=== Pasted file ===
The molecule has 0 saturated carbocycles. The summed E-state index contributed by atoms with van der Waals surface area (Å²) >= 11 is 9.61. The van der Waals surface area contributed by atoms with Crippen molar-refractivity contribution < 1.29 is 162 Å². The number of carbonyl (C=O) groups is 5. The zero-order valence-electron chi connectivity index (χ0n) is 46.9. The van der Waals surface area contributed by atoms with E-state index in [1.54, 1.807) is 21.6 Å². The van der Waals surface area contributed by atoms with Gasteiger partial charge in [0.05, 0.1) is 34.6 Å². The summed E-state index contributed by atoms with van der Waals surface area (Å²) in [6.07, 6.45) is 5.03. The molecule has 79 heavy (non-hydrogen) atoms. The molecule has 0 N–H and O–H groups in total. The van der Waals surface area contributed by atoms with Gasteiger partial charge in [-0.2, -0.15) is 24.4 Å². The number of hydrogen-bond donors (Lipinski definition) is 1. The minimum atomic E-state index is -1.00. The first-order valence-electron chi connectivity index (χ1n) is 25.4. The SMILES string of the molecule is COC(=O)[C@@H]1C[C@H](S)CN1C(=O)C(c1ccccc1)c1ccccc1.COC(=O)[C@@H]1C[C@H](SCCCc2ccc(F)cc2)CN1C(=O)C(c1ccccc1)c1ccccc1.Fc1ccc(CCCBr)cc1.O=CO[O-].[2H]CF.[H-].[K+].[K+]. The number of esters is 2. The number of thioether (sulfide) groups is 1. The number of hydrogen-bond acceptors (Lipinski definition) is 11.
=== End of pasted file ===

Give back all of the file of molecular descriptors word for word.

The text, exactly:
The molecule has 0 saturated carbocycles. The summed E-state index contributed by atoms with van der Waals surface area (Å²) >= 11 is 9.61. The van der Waals surface area contributed by atoms with Crippen molar-refractivity contribution < 1.29 is 162 Å². The number of carbonyl (C=O) groups is 5. The zero-order valence-electron chi connectivity index (χ0n) is 46.9. The van der Waals surface area contributed by atoms with E-state index in [1.54, 1.807) is 21.6 Å². The van der Waals surface area contributed by atoms with Gasteiger partial charge in [0.05, 0.1) is 34.6 Å². The summed E-state index contributed by atoms with van der Waals surface area (Å²) in [6.07, 6.45) is 5.03. The molecule has 79 heavy (non-hydrogen) atoms. The molecule has 0 N–H and O–H groups in total. The van der Waals surface area contributed by atoms with Gasteiger partial charge in [-0.2, -0.15) is 24.4 Å². The number of hydrogen-bond donors (Lipinski definition) is 1. The minimum atomic E-state index is -1.00. The first-order valence-electron chi connectivity index (χ1n) is 25.4. The SMILES string of the molecule is COC(=O)[C@@H]1C[C@H](S)CN1C(=O)C(c1ccccc1)c1ccccc1.COC(=O)[C@@H]1C[C@H](SCCCc2ccc(F)cc2)CN1C(=O)C(c1ccccc1)c1ccccc1.Fc1ccc(CCCBr)cc1.O=CO[O-].[2H]CF.[H-].[K+].[K+]. The number of esters is 2. The number of thioether (sulfide) groups is 1. The number of hydrogen-bond acceptors (Lipinski definition) is 11.